Basic research presentations at 2016 American Heart Association Scientific Sessions: cell therapy for heart attack (mesenchymal stem cells) in animal models and role of CD73, gradual release drug for atrial fibrillation, how particles from stored blood affects blood vessels.
Mesenchymal Stem Cells Require CD73 Activity to Reduce Leukocyte Associated Inflammation Following Myocardial Ischemia-Reperfusion Injury
Nov.13, 1:30 pm, Science and Technology Hall- Basic Science Theater
Cell therapy, using the patient’s own cells to reduce damage to the heart after a heart attack, has been a hot topic. Mesenchymal stem cells are derived from the bone marrow and can’t replace heart muscle. But they do exert anti-inflammatory and anti-oxidative effects, Eric Shin, MD, Rebecca Levit, MD and colleagues show in a rat model of heart attack.
The researchers use the gel material alginate to encapsulate the cells, in a way previously described by Levit. They say this is the first study to demonstrate that mesenchymal stem cells reduce reactive oxygen species production in the heart. and that the molecule CD73, which degrades ATP/ADP into adenosine, is needed for the anti-inflammatory effect. CD73 is also a cancer immunotherapy target.
Minimally Invasive Delivery of a Sustained Release Amiodarone Hydrogel to the Epicardium for Refractory Atrial Fibrillation
Nov. 13, 3:45 pm, Science and Technology Hall-Clinical Science II Section
The drug amiodarone is often prescribed for control of heart arrhythmias such as atrial fibrillation, but can have toxic effects upon the lungs, eyes, thyroid and liver. Rebecca Levit, MD, Andres Garcia, PhD (Georgia Tech) and colleagues have developed a method to deliver amiodarone directly to the heart in an extended release gel to reduce off-target toxicity. The method, including a minimally invasive delivery device, was tested in rats and pigs.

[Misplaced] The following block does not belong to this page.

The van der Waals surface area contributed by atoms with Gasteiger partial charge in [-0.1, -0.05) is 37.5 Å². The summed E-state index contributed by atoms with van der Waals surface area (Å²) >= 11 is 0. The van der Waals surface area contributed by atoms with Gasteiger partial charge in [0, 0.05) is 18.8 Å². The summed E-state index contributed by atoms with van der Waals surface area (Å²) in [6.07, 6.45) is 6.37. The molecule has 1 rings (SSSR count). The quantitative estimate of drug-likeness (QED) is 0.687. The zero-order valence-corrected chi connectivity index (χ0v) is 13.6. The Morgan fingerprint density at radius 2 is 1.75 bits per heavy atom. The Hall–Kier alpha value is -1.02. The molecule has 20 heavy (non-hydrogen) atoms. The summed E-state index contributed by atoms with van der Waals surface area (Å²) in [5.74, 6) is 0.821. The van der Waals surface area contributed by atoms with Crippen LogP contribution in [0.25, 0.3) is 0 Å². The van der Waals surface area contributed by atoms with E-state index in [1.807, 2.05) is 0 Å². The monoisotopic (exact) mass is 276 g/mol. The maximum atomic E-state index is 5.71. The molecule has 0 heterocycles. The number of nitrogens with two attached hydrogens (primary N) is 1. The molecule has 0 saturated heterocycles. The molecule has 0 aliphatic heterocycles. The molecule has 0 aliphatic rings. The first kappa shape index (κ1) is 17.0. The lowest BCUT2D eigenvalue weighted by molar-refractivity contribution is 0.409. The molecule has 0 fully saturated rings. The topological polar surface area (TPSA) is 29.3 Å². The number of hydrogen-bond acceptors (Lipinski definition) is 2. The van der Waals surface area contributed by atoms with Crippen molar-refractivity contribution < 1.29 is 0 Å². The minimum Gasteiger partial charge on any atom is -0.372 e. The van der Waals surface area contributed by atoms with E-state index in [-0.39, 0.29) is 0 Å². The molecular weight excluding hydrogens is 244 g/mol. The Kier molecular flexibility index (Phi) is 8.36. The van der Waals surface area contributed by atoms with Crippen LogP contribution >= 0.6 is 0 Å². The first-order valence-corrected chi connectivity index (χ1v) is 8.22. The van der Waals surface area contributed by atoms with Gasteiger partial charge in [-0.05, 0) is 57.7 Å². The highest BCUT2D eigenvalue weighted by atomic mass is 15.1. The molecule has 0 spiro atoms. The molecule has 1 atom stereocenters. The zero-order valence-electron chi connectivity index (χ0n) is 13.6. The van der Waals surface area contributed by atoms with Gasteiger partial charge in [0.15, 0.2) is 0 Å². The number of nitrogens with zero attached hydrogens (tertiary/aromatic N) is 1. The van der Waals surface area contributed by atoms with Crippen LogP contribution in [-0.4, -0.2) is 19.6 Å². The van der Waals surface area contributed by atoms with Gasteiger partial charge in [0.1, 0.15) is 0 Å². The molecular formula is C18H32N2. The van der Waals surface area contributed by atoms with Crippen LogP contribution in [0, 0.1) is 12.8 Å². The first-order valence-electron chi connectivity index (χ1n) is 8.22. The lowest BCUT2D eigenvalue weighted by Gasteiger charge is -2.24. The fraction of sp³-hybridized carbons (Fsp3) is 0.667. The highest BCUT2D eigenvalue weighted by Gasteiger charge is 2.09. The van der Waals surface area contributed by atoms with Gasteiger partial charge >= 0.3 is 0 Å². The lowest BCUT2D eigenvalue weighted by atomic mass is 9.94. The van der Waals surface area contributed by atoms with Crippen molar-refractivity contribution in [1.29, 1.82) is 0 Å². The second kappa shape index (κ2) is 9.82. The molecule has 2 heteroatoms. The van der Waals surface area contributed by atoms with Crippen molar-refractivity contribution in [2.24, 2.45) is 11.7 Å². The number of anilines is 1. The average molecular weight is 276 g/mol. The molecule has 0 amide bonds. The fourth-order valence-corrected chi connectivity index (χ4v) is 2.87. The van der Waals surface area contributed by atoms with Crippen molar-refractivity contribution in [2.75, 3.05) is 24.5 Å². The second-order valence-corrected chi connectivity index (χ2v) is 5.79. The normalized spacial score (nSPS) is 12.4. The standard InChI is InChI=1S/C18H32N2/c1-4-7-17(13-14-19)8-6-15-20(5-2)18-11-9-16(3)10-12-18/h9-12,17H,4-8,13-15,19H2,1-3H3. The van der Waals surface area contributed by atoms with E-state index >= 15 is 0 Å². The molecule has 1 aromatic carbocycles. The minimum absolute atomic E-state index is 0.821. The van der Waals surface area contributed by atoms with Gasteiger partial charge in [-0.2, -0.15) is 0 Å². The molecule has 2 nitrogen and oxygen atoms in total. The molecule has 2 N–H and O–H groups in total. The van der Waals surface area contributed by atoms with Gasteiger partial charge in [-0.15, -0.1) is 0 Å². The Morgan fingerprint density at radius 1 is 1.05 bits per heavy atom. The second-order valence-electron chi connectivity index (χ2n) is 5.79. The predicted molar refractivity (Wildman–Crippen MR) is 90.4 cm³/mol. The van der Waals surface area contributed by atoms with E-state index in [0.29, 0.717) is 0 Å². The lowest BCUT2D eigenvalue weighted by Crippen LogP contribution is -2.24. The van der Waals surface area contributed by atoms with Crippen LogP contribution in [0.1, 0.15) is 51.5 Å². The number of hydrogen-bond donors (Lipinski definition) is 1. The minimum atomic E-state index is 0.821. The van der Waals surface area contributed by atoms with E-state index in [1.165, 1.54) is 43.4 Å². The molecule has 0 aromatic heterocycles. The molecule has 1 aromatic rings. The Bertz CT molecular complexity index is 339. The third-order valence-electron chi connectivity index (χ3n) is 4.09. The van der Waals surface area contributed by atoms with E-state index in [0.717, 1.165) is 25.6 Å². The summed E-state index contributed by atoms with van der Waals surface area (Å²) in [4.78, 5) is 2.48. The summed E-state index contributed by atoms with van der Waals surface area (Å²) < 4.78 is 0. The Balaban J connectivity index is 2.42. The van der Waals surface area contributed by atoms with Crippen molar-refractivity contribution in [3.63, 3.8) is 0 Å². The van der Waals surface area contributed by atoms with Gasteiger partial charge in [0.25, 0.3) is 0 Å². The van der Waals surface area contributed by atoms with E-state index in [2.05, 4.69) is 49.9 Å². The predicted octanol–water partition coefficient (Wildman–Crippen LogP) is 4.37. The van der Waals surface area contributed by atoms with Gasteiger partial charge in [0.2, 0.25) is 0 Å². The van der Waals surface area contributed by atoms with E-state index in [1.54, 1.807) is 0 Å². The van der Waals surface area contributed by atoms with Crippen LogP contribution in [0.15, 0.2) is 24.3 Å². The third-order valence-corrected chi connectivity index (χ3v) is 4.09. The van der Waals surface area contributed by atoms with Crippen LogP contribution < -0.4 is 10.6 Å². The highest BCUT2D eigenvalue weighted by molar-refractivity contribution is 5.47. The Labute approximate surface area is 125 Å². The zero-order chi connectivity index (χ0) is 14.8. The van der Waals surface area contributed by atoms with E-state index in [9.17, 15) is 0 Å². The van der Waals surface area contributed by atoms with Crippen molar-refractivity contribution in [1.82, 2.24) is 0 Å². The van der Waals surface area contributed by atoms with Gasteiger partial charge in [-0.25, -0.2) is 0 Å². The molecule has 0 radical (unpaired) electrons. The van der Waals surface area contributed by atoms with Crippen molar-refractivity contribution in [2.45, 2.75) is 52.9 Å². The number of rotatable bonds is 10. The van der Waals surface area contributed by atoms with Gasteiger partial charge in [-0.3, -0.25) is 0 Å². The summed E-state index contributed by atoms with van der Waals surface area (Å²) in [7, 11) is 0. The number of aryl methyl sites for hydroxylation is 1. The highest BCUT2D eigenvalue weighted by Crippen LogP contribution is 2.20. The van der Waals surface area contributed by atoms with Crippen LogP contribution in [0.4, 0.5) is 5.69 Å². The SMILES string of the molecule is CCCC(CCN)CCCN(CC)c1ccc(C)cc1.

Red Blood Cell Derived Microparticles Transfer Hemoglobin to Vascular Endothelial Cells, Activate the Heme Oxygenase System, and Mitigate Inflammatory Response
Nov. 15, 12:45 pm, Science and Technology Hall-Basic Science Section
The effects of transfusions of old stored blood, on surgery or intensive care patients, have been debated and tested in clinical trials. Red blood cells are known to generate “microparticles” during storage.
Adam Mitchell, MD, Charles Searles, MD and colleagues investigate the effects of these microparticles on human endothelial cells. They show that the particles transfer hemoglobin to endothelial cells in vitro, possibly accounting for observed antioxidative effects of the particles.